REIQ calls for stamp duty abolition, first homebuyer grant

REIQ believes first home buyers should be allowed to use their superannuation as a deposit on a home loan, provided it be paid back within a reasonable amount of time Source: Supplied

Queensland’s peak real estate body has challenged politicians to take on a trio of reforms that could supercharge the industry which currently provides 50,000 jobs across the state.

Real Estate Institute of Queensland chief executive Antonia Mercorella said more needed to be done to strengthen the local real estate industry which contributed more than $8 billion to gross state product.

“We’re challenging the state’s lawmakers to ensure real estate reform is at the top of the political agenda throughout 2015,” she said. “The real estate industry is vital to the state’s prosperity.”

Queenslanders head to the polls at the end of January to choose 89 members of the state’s unicameral parliament who will serve a three-year term.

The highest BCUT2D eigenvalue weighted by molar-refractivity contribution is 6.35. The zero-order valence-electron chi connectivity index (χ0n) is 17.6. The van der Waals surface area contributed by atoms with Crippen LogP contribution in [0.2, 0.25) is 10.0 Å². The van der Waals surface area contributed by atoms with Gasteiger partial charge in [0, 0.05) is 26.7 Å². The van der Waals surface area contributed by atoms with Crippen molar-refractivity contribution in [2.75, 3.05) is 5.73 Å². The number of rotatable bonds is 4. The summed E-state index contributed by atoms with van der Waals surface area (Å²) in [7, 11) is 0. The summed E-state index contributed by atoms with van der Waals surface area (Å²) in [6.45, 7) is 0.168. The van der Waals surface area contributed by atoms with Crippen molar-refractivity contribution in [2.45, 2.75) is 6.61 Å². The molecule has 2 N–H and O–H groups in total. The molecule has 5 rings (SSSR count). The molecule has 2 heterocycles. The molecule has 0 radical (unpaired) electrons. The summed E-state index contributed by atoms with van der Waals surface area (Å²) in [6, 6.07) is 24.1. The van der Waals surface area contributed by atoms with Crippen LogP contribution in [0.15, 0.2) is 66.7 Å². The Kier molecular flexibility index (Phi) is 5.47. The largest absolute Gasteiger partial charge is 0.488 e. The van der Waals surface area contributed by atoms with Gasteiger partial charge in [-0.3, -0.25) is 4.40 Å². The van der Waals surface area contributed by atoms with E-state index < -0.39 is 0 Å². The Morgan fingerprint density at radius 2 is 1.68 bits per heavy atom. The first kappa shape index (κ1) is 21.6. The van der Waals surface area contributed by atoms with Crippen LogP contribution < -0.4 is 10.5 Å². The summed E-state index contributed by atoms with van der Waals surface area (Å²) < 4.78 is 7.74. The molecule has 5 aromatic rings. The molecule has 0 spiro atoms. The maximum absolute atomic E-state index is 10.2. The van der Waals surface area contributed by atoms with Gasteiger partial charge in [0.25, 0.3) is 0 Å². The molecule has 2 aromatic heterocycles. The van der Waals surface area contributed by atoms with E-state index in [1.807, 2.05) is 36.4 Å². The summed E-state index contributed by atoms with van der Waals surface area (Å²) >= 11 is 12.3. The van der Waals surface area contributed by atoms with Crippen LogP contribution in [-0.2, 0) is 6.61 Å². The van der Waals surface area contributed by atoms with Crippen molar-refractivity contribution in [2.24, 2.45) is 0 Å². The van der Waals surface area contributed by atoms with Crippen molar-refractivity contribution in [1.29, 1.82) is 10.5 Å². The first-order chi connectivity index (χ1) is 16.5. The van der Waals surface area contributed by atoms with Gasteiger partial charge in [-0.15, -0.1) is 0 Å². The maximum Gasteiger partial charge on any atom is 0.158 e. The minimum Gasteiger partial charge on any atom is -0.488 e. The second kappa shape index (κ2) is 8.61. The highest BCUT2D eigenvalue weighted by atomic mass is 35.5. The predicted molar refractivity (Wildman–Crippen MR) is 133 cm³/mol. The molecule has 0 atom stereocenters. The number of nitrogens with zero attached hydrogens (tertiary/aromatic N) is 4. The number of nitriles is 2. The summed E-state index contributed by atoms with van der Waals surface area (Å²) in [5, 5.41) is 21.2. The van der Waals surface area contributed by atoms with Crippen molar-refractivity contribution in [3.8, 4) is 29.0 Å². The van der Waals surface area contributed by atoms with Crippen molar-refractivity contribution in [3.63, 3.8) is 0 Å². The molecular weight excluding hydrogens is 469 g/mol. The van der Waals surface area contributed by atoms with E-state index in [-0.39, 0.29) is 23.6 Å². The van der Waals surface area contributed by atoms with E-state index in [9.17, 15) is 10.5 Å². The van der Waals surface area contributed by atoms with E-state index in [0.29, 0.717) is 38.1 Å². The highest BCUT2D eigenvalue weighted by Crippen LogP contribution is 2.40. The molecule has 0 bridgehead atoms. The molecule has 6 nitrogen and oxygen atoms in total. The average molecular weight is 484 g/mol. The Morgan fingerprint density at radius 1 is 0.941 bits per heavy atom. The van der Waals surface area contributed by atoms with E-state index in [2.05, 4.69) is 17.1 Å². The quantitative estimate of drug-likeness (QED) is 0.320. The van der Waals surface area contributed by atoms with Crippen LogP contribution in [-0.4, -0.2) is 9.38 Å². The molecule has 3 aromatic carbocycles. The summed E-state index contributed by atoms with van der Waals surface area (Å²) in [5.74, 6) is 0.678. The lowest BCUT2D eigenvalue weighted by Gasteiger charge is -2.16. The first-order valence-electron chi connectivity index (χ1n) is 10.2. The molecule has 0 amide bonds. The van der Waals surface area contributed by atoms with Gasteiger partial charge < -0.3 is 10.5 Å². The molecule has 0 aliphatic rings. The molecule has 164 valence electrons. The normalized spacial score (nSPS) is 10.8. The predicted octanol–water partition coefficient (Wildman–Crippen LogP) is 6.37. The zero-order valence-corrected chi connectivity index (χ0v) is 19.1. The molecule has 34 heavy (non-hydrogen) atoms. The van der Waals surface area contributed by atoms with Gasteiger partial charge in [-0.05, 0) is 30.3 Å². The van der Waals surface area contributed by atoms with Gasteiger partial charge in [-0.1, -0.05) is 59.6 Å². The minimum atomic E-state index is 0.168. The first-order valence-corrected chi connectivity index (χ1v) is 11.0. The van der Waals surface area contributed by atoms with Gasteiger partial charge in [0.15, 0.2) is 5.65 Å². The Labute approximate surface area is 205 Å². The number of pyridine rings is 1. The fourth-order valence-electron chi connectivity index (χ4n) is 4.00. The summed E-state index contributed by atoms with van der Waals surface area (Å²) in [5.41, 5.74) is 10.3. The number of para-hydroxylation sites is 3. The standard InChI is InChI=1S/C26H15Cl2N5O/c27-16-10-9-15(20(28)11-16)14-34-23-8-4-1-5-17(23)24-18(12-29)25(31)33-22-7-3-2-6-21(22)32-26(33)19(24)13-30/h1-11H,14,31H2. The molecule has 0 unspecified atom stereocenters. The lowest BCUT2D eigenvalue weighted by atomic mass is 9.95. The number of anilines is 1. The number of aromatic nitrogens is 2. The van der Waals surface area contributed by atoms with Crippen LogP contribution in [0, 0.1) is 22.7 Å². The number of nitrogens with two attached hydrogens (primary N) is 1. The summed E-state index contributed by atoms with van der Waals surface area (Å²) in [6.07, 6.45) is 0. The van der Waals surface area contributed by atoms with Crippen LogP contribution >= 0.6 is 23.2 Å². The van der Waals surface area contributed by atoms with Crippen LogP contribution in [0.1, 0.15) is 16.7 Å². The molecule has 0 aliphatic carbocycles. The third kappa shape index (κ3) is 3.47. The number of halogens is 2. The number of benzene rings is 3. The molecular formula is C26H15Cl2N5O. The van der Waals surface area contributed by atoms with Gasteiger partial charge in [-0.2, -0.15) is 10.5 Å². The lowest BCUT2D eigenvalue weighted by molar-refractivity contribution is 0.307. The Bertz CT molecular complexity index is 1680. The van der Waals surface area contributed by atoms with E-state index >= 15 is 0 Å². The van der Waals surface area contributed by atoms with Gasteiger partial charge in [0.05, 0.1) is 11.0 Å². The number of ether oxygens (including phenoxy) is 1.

Ms Mercorella said the industry needed further reforms in Queensland, including abolishing stamp duty (now known as transfer duty) on property transactions, reinstating the first homeowner grants for existing housing (not just new housing) and letting first homebuyers use their superannuation to buy a property.

“Stamp duty on property transactions should be abolished and replaced by a more efficient source of revenue,” Ms Mercorella said.

“It’s a regressive tax which imposes additional costs on property transactions, thereby discouraging turnover of housing and distorting choices between renting and buying.

“It also distorts choices between moving house and renovating and can deter labour mobility for those changing jobs, resulting in reduced investment in the property market.”

Queensland transfer duty rates vary depending on the dutiable value of the property, with $1.50 for every $100 above $5000 at the lowest level, rising to $38,025 plus $5.75 for each $100 at the highest level.

Ms Mercorella also hit out at the first home buyers grant being applied only to new housing, saying “there’s no sound basis for the preferential treatment which currently exists for buyers who purchase newly built properties”.

REIQ supported the use of superannuation by first home buyers as a deposit on the home loan “provided the money is paid back within a specific period”.

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